I wouldn’t call “Protect and Serve” a gimmick. I don’t think it means what it used to mean either.

You have to remember that cell phones are not like land lines, there is no known service address. So depending on several factors including the exact model of the phone, and what features are turned on, the equipment that the 911 system utilized – and even the location where the call took place the information immediately available could be quite limited. There is no “respond here” address.

They may well have had to contact the carrier to get the owner information, as well as triangulation information, which depending on location may yield an area as big as two or three city blocks for them to search. Granted they can do this fairly quickly, but it still takes time and according to the article the 911 called occurred just moments before the murder.

I am not saying they couldn’t have arrested him before he committed the murder, but they couldn’t have charged him with murder either, only conspiracy to commit. I am also saying depending on location and equipment available to the local PD it could take time to locate the phone that made the call.

It simply is not realistic to say, “they received the call they should have prevented the murder”.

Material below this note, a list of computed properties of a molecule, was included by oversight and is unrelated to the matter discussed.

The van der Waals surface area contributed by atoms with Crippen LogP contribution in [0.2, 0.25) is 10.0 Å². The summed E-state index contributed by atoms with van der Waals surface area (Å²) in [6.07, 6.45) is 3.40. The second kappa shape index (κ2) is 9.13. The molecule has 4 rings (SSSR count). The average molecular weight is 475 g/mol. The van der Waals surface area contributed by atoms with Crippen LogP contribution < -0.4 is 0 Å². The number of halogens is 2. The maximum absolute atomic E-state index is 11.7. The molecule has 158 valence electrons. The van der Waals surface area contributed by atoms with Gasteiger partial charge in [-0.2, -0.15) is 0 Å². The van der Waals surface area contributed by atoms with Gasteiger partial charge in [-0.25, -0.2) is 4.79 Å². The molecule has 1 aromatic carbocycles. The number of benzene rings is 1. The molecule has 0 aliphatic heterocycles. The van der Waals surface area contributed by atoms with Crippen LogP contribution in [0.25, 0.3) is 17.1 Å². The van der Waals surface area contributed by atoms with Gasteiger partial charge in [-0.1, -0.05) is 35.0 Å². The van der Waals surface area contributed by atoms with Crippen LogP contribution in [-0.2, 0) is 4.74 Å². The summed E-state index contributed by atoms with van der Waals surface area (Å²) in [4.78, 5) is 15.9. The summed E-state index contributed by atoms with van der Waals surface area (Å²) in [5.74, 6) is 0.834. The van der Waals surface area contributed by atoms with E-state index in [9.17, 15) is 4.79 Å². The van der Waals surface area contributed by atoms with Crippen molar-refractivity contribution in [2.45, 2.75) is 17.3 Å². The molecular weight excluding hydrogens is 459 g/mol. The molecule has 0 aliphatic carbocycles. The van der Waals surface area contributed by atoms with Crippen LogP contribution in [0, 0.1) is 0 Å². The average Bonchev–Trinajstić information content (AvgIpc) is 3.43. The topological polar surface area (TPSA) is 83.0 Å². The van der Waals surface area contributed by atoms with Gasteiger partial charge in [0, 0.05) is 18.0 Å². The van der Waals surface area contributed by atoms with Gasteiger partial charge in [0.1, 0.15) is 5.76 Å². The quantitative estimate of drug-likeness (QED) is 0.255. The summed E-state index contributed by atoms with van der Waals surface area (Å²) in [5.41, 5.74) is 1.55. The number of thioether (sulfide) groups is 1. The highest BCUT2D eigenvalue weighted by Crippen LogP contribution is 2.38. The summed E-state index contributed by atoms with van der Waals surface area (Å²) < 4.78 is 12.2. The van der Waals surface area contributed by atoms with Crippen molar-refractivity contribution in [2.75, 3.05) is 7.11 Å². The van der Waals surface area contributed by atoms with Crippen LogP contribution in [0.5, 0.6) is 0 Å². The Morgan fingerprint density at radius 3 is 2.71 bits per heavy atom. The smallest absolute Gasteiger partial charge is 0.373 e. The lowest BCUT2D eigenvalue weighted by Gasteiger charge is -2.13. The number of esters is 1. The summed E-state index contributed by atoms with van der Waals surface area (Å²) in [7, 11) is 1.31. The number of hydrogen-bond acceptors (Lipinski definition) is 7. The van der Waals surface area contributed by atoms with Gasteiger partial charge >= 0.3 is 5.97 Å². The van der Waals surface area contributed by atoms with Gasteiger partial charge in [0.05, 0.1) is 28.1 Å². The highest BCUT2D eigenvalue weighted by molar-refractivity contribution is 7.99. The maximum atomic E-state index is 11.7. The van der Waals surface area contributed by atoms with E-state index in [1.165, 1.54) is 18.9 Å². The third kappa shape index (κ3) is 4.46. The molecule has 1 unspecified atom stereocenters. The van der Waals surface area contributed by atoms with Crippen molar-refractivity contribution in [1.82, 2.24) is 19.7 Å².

Think of it like baseball. You know the batter is going to hit the ball, but the other team doesn’t always catch the ball. Sometime the batter even gets a home run.

Doug D (profile) says:

Re: Why didn't they prevent it?

As the pro-gun argument goes, “When seconds count, the police are just minutes away.” As I don’t know any of the circumstances I’m not saying the victim owning a gun would have prevented this murder, but the cops knew it was going to happen and still were only able to get there after the fact.

cosmicrat (profile) says:

Could be a technique for law enforcement

Given how easy it is to butt dial 911 on certain phones, I’m almost certain that is the case here. But it raises a question. Could the police (or FBI, CIA, Blackwater, etc.) be listening on a phone, in which case such evidence is not admissible in court (unless warranted) and then, at a crucial moment, remotely trigger the phone to dial 911, thus capturing a recording that would be admissible? The defendant would have a hard time proving he didn’t butt dial.

BTW I know Blackwater changed their name to Xe and most recently to Academi. Blackwater just sounds so much cooler.

Add Your Comment

Your email address will not be published.

Have a Techdirt Account? Sign in now. Want one? Register here

Comment Options:

Make this the or (get credits or sign in to see balance) what's this?

What's this?

Techdirt community members with Techdirt Credits can spotlight a comment as either the "First Word" or "Last Word" on a particular comment thread. Credits can be purchased at the Techdirt Insider Shop ยป

Follow Techdirt

Techdirt Daily Newsletter

Techdirt Deals
Techdirt Insider Discord
The latest chatter on the Techdirt Insider Discord channel...